An intro to mechanical brakesAmy J. Born | June 08, 2020
In industrial settings, mechanical brakes are necessary for power transmission applications such as material handling and manufacturing. Unlike hydraulic brakes that use fluid to create the pressure that triggers the braking mechanism, mechanical brakes work by generating force (typically friction) to stop the energy of a machine or object. Mechanical brakes absorb the energy and convert it into heat. In addition to creating enough force to stop a rotating shaft, for example, dissipating the generated heat is a concern.
Mechanical brakes function via force delivered to a body in rotary or linear motion, such as a shaft, axle or wheel, to slow or stop motion. They are often in an assembly with a mechanical clutch for engaging and disengaging shafts. Mechanical brake and clutch assemblies are well-suited to applications that require regular disengaging and engaging gears, such as conveyors, bottle capping machines, box makers, fill and sealers, and textile processing equipment.
Friction-based brakes use a brake liner consisting of a coarse and rugged material tightened or pressed against a body in motion to decelerate. They generate noise as well as heat. The engaged surfaces degrade and brake capacity decreases with every cycle, making regular inspection and replacement a necessity. Friction-type brakes are heavily used in automotive applications. Drum brakes, cone brakes and disc brakes are all friction brakes.
Mechanisms besides friction are used in other types of mechanical brakes.
Toothed brakes have tooth-shaped contact surfaces that transmit power without slippage or heat generation. Teeth are engaged only when stopped or running at slow speeds (<20 rpm). Because the torque comes from the teeth, there is no slipping when the brake is engaged. Toothed brakes are used in access control systems, indexing systems in machine tools and labeling machines.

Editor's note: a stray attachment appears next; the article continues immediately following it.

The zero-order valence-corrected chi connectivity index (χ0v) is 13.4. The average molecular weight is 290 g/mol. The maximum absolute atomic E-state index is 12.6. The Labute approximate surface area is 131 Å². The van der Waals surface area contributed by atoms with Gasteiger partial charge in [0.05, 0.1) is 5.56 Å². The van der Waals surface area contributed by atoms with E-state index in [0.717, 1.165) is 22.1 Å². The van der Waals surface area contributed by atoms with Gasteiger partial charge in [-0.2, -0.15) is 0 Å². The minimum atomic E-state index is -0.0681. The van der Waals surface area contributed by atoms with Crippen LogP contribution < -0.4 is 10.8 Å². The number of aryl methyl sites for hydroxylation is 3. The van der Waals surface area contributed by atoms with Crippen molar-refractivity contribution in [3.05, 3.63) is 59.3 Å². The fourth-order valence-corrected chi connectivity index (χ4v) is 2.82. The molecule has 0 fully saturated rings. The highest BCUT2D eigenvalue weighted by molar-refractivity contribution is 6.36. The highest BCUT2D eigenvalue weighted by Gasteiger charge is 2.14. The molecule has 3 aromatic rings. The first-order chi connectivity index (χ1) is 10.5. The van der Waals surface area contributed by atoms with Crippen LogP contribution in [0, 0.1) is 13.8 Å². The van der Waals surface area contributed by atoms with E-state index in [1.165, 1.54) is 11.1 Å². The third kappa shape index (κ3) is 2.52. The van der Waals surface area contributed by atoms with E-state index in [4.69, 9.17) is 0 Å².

Non-contact brakes use technology such as a magnetic field or eddy currents to provide the braking action. Braking force is generated proportionately to velocity. Because there is no friction with eddy current and magnetic brakes there are no parts that wear out. One disadvantage, however, is that they do not have any holding force for stationary objects. Trams and trains, aircraft, industry and robotics are common applications for non-contact brakes.
A wrap-spring clutch and brake work by connecting an input shaft and output shaft with an interference fit helical clutch spring. When the input shaft rotates in the direction of the wind of the clutch spring, torque is transmitted to the output shaft. A separate brake spring spins until the brake spring control tang is locked, which tightens the brake spring around the output shaft in position to a stationary brake hub that is bolted to a plate. Simultaneously the clutch spring releases. Wrap-spring brakes provide precise stopping (± 0.5°) in industrial machinery, but fully mechanical wrap-spring clutches and drives are limited to smaller sizes; larger sizes are electromagnetic. This type of brake is used in index systems, industrial and aeronautical applications, weaponry actuators, scanning equipment, and medical devices such as hospital beds and wheelchairs.